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Rick Poynor
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Archive: December 2010


Surrealism in the Pre-School Years

The season’s strangest gift book has to be Babylon: Surreal Babies, a set of postcards from the collection of the British art dealer James Birch. The poet Paul Eluard, like many of the Surrealists an avid collector of postcards, described these ephemeral visual greetings as a “Lilliputian hallucination of the world.” The phrase is especially apt here.

READ MORE | COMMENTS (2)

W.G. Sebald: Writing with Pictures

W.G. Sebald’s fictions abound with photographs and other visual material. He drops these uncaptioned images into the text as a form of documentary “evidence,” convincing you that he really must have undertaken the walk or visited the building that his narrator describes. On a trip to the Czech Republic, I decided to find out how closely Sebald’s descriptions compare with reality.

READ MORE | COMMENTS (7)

Everything has Become Science Fiction

On the back of my office door I have a poster produced by product design students at the Royal College of Art in London for their degree show a couple of years ago. It consists of just two sentences: “Everything is becoming science fiction. From the margins of an almost invisible literature has sprung the intact reality of the new century.”

READ MORE | COMMENTS (4)

Agency or Studio? The Dutch Design Dilemma

There was a time when Dutch graphic design led the world. It looked unequivocally Dutch because it came from a national modernist tradition of typography and montage to which it continually referred. Today, the country's graphic design is much less obviously Dutch. Instead, international conventions of advertising, marketing, branding, fashion and popular culture shape its graphic routines and styles of address. Designers offer the same rationales heard everywhere that a market-driven view of graphic design calls the shots.

READ MORE | COMMENTS (23)

The Impossibility of an Island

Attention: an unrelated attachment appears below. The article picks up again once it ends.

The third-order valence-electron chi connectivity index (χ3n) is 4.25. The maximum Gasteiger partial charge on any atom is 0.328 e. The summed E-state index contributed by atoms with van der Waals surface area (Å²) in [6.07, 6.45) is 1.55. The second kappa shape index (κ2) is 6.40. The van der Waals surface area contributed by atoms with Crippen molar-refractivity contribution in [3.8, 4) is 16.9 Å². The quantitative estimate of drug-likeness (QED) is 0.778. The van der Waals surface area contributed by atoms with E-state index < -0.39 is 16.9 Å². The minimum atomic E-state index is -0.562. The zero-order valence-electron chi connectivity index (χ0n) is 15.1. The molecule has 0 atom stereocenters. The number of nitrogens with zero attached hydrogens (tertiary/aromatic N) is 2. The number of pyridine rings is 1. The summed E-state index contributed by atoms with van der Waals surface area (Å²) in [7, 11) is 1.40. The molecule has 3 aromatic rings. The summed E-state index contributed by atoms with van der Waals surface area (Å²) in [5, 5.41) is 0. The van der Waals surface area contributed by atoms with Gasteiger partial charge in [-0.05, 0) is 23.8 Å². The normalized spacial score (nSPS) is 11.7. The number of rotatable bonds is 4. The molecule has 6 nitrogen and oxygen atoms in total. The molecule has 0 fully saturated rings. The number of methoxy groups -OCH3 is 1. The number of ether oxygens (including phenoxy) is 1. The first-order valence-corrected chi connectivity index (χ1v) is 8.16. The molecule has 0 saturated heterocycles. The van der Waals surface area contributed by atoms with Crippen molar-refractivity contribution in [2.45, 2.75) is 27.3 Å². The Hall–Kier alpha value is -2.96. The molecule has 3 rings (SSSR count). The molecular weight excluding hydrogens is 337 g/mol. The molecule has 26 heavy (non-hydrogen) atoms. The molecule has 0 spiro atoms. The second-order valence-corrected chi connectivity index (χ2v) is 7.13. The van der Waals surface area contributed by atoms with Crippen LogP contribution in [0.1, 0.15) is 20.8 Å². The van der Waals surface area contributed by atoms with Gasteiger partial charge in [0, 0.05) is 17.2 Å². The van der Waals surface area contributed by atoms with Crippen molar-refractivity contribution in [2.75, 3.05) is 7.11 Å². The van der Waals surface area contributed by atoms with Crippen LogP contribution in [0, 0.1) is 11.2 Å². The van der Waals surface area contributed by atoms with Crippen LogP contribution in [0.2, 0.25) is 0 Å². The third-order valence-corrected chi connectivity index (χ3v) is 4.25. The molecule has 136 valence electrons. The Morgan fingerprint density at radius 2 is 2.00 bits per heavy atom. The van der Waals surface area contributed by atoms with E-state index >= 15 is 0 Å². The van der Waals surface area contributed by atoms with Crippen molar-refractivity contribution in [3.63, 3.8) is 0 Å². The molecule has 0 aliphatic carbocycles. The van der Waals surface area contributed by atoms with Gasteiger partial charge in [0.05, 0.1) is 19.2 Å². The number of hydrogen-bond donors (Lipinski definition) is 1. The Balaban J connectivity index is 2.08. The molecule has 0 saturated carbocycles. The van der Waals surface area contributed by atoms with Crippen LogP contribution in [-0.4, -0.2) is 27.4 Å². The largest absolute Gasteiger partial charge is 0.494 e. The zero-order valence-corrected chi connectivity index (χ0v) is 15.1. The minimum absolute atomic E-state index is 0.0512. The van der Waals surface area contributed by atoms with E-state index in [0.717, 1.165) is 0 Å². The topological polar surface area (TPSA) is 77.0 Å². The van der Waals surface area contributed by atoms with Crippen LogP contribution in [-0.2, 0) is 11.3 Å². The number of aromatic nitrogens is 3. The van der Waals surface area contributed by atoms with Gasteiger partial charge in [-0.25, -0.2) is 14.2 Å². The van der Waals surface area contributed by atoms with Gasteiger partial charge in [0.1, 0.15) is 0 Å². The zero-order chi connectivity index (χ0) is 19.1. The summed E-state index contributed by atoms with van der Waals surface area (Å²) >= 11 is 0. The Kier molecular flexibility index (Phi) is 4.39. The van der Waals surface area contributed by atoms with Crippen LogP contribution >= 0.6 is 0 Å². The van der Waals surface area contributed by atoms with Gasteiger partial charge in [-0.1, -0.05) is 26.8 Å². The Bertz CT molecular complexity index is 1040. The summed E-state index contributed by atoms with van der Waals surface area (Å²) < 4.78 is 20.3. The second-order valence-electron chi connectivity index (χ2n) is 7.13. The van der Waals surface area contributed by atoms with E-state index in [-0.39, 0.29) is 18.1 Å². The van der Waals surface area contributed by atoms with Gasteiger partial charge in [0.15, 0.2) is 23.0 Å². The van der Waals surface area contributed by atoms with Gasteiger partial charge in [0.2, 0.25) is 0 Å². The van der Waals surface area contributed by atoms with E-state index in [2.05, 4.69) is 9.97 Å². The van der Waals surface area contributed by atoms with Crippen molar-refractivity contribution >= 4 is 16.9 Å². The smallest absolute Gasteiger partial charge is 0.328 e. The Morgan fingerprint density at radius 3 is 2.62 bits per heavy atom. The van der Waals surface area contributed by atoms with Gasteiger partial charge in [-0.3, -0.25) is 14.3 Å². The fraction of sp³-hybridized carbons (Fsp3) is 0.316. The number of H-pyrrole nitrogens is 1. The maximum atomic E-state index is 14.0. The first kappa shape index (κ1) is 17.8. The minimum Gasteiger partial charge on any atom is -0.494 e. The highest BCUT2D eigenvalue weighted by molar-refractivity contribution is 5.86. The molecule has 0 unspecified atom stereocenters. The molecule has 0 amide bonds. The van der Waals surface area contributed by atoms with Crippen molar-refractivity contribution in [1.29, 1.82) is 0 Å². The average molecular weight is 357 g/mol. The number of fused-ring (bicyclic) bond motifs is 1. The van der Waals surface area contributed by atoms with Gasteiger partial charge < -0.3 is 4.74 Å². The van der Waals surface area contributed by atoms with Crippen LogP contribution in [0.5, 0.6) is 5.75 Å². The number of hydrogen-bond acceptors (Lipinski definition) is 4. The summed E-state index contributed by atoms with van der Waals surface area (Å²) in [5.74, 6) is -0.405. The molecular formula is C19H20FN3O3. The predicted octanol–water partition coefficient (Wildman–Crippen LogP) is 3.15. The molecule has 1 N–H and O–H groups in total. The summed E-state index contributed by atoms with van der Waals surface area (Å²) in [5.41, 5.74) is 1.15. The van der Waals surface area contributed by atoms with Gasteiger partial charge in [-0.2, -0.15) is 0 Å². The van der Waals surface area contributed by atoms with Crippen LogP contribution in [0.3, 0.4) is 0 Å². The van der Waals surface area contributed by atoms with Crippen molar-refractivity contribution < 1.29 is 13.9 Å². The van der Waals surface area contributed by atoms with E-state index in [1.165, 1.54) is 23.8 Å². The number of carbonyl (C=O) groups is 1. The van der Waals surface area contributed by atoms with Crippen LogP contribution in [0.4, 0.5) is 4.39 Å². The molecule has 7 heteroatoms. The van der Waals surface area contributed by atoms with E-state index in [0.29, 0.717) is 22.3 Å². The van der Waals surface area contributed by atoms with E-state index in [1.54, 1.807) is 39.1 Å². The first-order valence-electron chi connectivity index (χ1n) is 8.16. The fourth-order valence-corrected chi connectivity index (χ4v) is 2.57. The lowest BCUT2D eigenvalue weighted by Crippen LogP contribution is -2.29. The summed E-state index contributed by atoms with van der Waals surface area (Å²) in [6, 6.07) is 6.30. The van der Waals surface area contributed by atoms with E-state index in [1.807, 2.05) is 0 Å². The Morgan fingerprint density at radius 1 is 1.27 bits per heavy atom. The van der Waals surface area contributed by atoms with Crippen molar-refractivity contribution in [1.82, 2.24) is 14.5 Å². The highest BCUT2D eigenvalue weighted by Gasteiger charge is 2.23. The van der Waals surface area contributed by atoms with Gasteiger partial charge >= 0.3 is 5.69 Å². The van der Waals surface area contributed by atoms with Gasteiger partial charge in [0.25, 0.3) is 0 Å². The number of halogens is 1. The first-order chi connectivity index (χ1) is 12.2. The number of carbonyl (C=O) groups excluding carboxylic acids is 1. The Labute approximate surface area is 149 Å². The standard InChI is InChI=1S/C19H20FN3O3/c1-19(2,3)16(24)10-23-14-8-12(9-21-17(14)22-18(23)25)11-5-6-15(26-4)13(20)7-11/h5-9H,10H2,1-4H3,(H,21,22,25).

When we dream of escaping from frantic modern lives into another more perfect kind of existence, the image of an island often comes to mind, a refuge where time slows down, the living is easy and we can at last find inner peace. It’s a fantasy, practically a Jungian archetype now, endlessly reworked in movies, advertising and travel brochures.

READ MORE | COMMENTS (5)

On My Screen: Bill Morrison’s Decasia

I had never heard of Decasia when I chanced upon a copy of the DVD a few years ago among some carefully curated items for sale at the Museum of Jurassic Technology in Culver City, Los Angeles. The title seemed to promise a fantasia of decay and the subtitle, “The State of Decay,” left no room for doubt. I knew this was going to be something special. And it was.

READ MORE | COMMENTS (2)

Where Is Art Now?

Almost anyone who goes through a gallery door is likely to have heard about Duchamp and his urinal. The art world is less good at explaining how certain people get to be artists and decide what art is for the rest of us. It’s about power: whoever holds it gets to officiate and decide. Serious art criticism, like other kinds of criticism, might have given up on the idea of evaluation. But that doesn’t lessen the viewer’s desire to experience work that seems worthwhile or “good,” and this perception of quality in relation to a work’s properties and effects must originate somewhere.

READ MORE | COMMENTS (13)
Rick Poynor is a writer, critic, lecturer and curator, specialising in design, media, photography and visual culture. He founded Eye, co-founded Design Observer, and contributes columns to Eye and Print. His latest book is Uncanny: Surrealism and Graphic Design.


Recent Book


Uncanny Surrealism and Graphic Design
Uncanny: Surrealism and Graphic Design
Rick Poynor
Moravian Gallery, 2010
More books by Rick Poynor >>


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